Ways & Means

Purpose:

Fundraising committee, whose role is to provide cash flow for events or specialty committees with no off setting income, or to fund those who fall short of their projected income.

Responsibilities:

Timeline:

Immediately after notification that you will be hosting a specialty: Year One: (two years prior to your specialty) Year Two: (one year prior to your specialty) Three months prior to your specialty:

Budget:

Item
Income
Expense
Specialty or Non-Specialty Items
 Mark up*
Cost of Item
Seminars
Registration Fees
Speaker Fees & Expenses
Sponsorship i.e dog food companies/pet Stores
 Space Rental
Table & Chair Rental
Advertising & Brochures
Lunches/Coffee etc.
Garage Sales
  Sale of items
 Advertisement
Total
xxxxx
xxxxx
*Mark up of shirts should be at least $6. Determine mark ups on other items based on the cost of the item with a greater mark up for low cost items.

Recommendations:

It is important to understand the financial aspect of ways and means. The Specialty Ways & Means committee has a responsibility to understand the financial ramifications of their committee. Any profit from items advertised and sold to benefit the National Specialty will be included on the Specialty financial statement. Many Host clubs will also sell ways and means items for the Host club profit. These items need to be kept separate. Please review the following excerpt from the Finance chapter. If you have any questions please refer them to the Specialty coordinators.

When preparing the Specialty's Income and Expense Statement ALL committees should be included in the profit/loss. This includes any Ways & Means goods* sold in the effort of Specialty fund raising as well as Raffle income. If there is any profit it will be divided evenly between the Host club and the BMDCA.

Ways & Means goods defined as: ALL items with Specialty Logo as well as any other items/services donated or procured and advertised to benefit the Specialty.

The BMDCA would like to see the host Ways & Means primarily earning money at the Prior National Specialty and then the actual event itself. It is not the intent to make the host club turn into a constant fund raising machine, raising all needed cash flow monies. The BMDCA now offers $5000 seed money to help with initial cash flow. Depending on the "extras" your host club plans will dictate how much extra fund raising is needed.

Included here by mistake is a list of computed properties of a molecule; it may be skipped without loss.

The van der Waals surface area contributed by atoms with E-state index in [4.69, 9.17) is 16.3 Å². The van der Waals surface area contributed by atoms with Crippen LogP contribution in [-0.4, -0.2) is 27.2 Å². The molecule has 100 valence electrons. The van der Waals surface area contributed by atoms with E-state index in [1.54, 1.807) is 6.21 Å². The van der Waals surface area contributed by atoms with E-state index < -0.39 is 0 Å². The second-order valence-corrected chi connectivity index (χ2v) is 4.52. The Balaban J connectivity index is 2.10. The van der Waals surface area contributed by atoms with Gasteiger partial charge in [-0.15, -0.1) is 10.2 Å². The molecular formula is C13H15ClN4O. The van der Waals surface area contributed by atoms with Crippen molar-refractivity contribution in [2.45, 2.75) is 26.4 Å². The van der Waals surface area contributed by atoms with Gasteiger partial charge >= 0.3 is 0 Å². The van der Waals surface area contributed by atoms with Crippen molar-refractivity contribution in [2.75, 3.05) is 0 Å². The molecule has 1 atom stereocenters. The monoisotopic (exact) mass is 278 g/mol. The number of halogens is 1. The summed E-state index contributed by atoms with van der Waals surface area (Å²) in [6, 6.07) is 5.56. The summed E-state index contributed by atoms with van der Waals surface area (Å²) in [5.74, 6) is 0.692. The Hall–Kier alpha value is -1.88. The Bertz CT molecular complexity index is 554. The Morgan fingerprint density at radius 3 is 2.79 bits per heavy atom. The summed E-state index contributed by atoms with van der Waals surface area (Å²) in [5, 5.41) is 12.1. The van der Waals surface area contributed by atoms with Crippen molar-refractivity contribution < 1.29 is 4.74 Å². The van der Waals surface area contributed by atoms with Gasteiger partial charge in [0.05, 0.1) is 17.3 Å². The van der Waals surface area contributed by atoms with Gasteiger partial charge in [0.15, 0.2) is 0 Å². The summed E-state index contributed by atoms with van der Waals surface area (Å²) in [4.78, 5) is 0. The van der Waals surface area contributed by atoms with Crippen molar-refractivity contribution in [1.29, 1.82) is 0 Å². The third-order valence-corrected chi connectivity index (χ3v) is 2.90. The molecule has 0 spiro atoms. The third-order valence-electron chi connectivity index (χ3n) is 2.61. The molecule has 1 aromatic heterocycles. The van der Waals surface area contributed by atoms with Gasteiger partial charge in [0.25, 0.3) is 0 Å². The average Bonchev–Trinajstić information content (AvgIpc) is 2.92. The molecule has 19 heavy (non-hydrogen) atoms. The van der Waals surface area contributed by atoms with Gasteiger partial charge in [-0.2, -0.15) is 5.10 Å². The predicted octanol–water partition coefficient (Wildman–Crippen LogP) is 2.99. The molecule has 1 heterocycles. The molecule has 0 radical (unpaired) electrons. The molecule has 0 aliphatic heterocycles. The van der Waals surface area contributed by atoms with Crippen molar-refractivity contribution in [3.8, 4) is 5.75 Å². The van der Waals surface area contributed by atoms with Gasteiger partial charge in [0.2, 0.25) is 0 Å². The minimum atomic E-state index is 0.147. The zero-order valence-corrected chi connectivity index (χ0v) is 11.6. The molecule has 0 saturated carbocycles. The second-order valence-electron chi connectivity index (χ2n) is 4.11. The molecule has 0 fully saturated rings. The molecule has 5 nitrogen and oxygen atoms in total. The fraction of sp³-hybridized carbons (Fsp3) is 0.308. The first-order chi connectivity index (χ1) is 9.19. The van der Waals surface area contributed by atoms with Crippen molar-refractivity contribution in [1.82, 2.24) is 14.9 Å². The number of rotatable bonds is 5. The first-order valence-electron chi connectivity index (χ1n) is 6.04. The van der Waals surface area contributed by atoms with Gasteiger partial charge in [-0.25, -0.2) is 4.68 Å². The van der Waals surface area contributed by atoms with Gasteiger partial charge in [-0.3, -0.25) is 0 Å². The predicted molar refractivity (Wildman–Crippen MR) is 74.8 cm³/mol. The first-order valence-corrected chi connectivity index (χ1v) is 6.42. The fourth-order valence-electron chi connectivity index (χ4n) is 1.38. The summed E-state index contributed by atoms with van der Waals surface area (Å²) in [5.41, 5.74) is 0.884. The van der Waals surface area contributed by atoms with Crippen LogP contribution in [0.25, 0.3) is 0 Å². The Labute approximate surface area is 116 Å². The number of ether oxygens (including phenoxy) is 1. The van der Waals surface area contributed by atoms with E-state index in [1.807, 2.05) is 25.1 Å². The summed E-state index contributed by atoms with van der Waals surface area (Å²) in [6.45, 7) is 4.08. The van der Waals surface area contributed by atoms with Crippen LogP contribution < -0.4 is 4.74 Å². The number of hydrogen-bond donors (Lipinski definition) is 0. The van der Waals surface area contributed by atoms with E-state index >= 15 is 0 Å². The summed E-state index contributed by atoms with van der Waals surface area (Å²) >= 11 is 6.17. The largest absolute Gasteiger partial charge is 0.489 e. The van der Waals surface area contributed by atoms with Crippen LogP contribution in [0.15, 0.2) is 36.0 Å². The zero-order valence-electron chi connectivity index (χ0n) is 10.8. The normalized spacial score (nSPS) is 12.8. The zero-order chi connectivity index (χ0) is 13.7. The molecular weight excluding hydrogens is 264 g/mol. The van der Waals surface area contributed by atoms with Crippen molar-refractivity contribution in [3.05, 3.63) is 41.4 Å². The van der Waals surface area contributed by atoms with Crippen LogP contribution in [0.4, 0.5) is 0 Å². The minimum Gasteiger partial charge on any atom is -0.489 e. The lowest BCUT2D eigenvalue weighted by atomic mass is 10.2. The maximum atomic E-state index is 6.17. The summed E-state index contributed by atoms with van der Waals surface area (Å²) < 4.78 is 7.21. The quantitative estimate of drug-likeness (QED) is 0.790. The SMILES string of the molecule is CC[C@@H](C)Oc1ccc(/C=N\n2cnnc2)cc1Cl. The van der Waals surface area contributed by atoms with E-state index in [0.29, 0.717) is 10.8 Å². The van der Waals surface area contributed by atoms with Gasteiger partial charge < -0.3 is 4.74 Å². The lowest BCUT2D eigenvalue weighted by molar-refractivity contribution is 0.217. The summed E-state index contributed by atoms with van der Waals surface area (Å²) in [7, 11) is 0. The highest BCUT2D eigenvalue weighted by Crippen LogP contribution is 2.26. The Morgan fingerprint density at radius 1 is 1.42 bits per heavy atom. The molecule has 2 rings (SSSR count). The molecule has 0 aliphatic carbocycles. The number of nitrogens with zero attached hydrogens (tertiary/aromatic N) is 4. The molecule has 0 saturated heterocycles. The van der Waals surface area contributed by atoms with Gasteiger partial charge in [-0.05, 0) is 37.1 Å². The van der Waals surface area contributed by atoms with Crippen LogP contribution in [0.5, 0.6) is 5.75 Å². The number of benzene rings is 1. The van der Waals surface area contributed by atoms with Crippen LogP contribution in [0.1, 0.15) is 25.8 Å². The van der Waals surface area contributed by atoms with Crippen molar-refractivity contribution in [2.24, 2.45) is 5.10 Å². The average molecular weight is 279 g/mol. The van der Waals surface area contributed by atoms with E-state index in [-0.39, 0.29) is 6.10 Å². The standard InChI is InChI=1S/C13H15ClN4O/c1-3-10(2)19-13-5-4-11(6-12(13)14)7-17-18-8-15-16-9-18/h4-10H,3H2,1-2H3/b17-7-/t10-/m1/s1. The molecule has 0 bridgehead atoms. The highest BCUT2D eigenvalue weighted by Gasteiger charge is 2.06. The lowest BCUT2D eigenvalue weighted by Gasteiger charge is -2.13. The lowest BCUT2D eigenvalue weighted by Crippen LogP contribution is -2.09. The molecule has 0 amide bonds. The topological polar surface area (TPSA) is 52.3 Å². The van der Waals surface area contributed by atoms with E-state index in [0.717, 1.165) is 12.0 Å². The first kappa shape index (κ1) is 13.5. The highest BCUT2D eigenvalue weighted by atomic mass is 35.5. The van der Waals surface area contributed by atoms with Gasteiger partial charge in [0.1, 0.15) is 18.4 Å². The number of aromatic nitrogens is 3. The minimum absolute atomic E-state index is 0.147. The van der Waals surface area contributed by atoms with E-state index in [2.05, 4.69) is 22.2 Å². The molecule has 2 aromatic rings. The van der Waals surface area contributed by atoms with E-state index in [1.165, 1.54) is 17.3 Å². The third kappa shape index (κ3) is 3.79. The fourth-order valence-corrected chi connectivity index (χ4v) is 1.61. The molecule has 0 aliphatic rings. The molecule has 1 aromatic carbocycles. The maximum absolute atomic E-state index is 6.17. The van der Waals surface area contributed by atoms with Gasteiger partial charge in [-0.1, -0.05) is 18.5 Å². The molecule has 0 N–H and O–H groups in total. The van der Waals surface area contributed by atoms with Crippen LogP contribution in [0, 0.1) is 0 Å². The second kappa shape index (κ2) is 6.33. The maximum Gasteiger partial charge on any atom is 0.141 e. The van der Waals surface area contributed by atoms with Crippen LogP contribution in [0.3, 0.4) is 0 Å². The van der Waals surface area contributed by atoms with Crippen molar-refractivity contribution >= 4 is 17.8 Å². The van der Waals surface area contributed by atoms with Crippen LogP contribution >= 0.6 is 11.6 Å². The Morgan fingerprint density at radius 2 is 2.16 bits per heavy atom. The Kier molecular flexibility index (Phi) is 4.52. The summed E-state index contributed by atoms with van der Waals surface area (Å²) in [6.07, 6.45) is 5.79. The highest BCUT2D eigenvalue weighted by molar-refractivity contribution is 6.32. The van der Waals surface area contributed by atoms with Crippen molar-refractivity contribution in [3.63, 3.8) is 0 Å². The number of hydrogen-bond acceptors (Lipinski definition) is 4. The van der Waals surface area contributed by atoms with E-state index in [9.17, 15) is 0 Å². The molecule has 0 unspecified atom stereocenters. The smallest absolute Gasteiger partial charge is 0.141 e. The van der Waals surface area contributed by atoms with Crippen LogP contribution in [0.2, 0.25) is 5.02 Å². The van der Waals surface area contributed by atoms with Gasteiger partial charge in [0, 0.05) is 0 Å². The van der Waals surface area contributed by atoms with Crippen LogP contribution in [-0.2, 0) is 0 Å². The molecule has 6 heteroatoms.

Vigorous fund raising is the key to providing the many "extras" which have come to be associated with National Specialties. These include hospitality, speakers, judges' gifts, etc. Think of yourselves as hosts inviting other Berner owners into your own home. The "extra" money you raise is what provides the little comforts which say "Welcome!"

As soon as your club is chosen to host the Specialty you should begin to gear up your fund raising capabilities. Plan to raise $3000 - $5000, but don't panic - you have two to three years to reach this goal. You may also solicit assistance form other regional clubs. Traditional items include t-shirts and pins with your own specialty logo; however your imagination is the only limit. In the past, raffles have been held for items such as an animal art portrait or other one-of-a-kind item. Limited edition items (plates, artist prints, pins) are also possibilities. Ask other regional clubs to raffle a special item of yours at one of their events and donate the proceeds to your specialty hospitality fund. Start with your local club and gradually expand to marketing your wares countrywide via The Alpenhorn, other regional clubs and even the Internet.

Fund raising is limited only by your imagination. Garage sales, dog washes, bake sales...there are any number of methods which are successfully used by other non-profit organizations which can be done by your club. In addition to such `traditional' methods of fund raising, more and more are turning to businesses, both local and national, to provide a helping hand. If approached properly and professionally, many companies are willing to provide products, services or even cash. Offering free advertising in the show catalog (look at how many people it reaches!), giving credit at the show (i.e, displaying the company's banner, acknowledging their support at the banquet) are additional incentives which can be provided. Bear in mind that most companies plan their budgets far in advance, so such requests should be made as early as possible.

Develop an excellent relationship with the treasurer for your specialty and develop a system (i.e. requisitions) for getting bills approved and paid and for depositing money.

Have one contact for mail orders and keep all items at that person's home or business to facilitate timely mailing.

Your club members will tire of buying items so, when planning events or selecting non-specialty items, be creative to come up with ideas with a more general appeal (garage sales, handling seminars).

In order to limit the amount of time and efforts expended try to get the Best "bang for your buck" with such fund raisers as garage sales, seminars and/or draft workshop.

Never leave home to attend a Berner event without something in your car to sell or raffle.

When getting ready to go to the specialty before yours, start looking for folks that will have room for a box or two of your goods who are driving. You will have alot of things to take and not ever enough room. You can, of course, UPS items to the hotel so they will be waiting for you once you get there. That of course can eat into some of your profits.

Hot Items to Sell:


Bad items to sell:

Insulated mugs with logo (or other mugs for that matter)most attendees want to get their mug at the Saturday nite mug dinner